Nomination Text: Brian Hurley was first identified as a sustainability champion in a 2013 nomination for the Cornell University Partners in Sustainability Award (CUPSA), and his efforts are going strong five years later! His team describes Brian as "... an individual who has made Sustainability a way of life. He is always looking for innovative ways we can recycle and re-use our resources available. He has contributed by creating awareness, and has continued to educate the staff, about why sustainability is so important. He engages everyone on sustainability and has become a catalyst for change by educating all why change is needed. His impact has become a reality for the staff and students, and we are all better off because of his commitment to sustainability. He often shares with others the many ideas he has on how we can be better at recycling our resources. He presented a report to Cornell on how they can improve on sustainability efforts here at Cornell. I know firsthand that we are all better off because of Brian's efforts..."
Peggy Stevens, Department of Biological and Environmental Engineering, Cornell University CALS Administrative Assistant
Nomination Text: In 2013, Peggy's manager was inspired to take sustainable actions in the workplace after attending Cornell's Management Academy Sustainability Training and knew Peggy was the person to lead sustainability actions for their team. Peggy took on the challenge and has been a champion for sustainability ever since. It has become Peggy’s mission to make the Department of Biological and Environmental Engineering (BEE) more sustainable in every way, through example and concrete projects.
She has engaged faculty, staff and students for input and proposed many ways to increase office sustainability practices. Her anonymous nominee describes Peggy’s sustainability contributions as follows “… I cannot think of a more proactive sustainability crusader on Cornell’s campus than Ms. Peggy Stevens. She’s worked hard to green her own life, e.g., trading in her gas guzzler for a hybrid and now she is proactively greening Riley Robb Hall. Her enviro-activism is omnipresent and fully engaged... Because of Peggy, we now have compost and plastic bag containers beside our trash and recyclable bins. She takes responsibility for emptying these extra containers and making sure the material is properly delivered to the appropriate handlers. Last year she helped arrange to have Cornell’s Take Back the Tap student group (TBTTs) supply water coolers for the Biological and Environmental Engineering commencement to avoid using bottled water to quench the thirst of the participants. Next time you are in Riley Robb Hall, notice the signs demonizing bottled water and encouraging you to use the drinking fountain next to the vending machines… that’s Peggy. For Earth Day 2013 she organized a seed-exchange and compost workshop; I’m looking forward to whatever she has planned for next year. Peggy’s recently been asked to take her green-energy beyond the walls of Riley Robb Hall as part of the committee responsible for “Greening” Cornell University events….”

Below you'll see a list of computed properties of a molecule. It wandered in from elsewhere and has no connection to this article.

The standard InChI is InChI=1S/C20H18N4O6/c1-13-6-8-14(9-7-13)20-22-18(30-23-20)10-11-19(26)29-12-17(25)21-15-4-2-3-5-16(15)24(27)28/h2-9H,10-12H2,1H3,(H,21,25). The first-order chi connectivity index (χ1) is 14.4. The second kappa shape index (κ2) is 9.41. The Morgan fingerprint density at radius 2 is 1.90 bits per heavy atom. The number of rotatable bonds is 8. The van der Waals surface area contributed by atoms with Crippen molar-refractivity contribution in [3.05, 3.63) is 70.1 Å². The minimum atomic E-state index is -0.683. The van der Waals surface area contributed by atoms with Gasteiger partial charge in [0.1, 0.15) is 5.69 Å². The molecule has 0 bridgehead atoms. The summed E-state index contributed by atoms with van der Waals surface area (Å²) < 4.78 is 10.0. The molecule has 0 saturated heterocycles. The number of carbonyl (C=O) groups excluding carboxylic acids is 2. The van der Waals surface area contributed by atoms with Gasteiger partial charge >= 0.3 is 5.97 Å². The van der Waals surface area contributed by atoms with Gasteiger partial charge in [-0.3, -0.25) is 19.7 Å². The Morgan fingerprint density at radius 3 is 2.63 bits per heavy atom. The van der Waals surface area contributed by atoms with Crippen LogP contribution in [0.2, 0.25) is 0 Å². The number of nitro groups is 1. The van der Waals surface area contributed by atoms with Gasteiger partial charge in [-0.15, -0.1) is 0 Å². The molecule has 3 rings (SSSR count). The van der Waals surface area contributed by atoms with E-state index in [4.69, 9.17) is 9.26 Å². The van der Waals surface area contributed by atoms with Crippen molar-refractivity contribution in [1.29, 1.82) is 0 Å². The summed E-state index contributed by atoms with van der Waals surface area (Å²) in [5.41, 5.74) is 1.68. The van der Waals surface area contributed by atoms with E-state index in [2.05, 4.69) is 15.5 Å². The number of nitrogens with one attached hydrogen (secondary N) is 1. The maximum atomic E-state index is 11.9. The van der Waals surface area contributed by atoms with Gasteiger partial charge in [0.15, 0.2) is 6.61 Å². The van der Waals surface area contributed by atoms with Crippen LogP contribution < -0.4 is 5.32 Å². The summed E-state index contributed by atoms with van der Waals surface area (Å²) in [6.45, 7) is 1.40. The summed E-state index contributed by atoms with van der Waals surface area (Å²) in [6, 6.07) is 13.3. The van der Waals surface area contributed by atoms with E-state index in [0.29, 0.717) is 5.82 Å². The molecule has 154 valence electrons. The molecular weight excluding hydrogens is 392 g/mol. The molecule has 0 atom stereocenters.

Email firstname.lastname@example.org or call 607-255-6375 to request "Flip the Switch" stickers. Peggy has also organized office staff into a group to achieve a Green Office Certification; she was also a “Green Ambassador” to her upstairs neighbors the Cornell Local Roads Program and helped them become Green Office Certified. As part of the Green Office program her office now uses Cozy Toes foot heaters (Cozy Toes are available in eShop from Vasco. They pay for itself in ~2 months by reducing the amount of electricity used by space heaters by 95%). All of our space heaters are now gone, and we have “Flip the Switch” stickers on all our light switches.
The building is now filled with live green plants to help the air quality that Peggy and a co-worker care for and keep watered. BEE graduation celebration strives for zero-waste and finally, Peggy goes around the building shutting off lights and turning off air conditioners that are left on.
Peggy says “Basically, there has been a culture shift within the building where it is expected that everyone will recycle and compost. This spreads from the building into everyone’s daily lives – a real grassroots structure.”
Marianne Arcangeli, College of Human Ecology Administrative Assistant & Student Services Representative
Marianne coordinated the Winter Blues and Greens cooking demonstrations for the College of Human Ecology's Green Ambassadors this year. The series of five demonstrations and tastings were offered to faculty, staff, and students of the College of Human Ecology. The demonstrations and tastings, held in the Department of Nutritional Science's cooking lab, focused on sustainable cooking practices and healthy eating. Participants learned healthy and sustainable cooking techniques and recipes. Marianne was responsible for finding the presenters, advertising the series, purchasing the food if requested, and supplying the attendees with the recipes, if requested.
Marianne also organized CHE's presentation on local CSAs that deliver to CHE. Despite a very busy job, which has included covering for a co-worker who has been out with illness, Marianne has been a cheerful and active part of CHE's Green Ambassadors.
Marianne’s deep commitment to sustainability issues is inspired by her love for her granddaughters, and by a deep and abiding respect for a past Human Ecology SUPER Green team member, Angela Stedwell. Check out her Twitter where she covers sustainability content: https://twitter.com/MarianneArc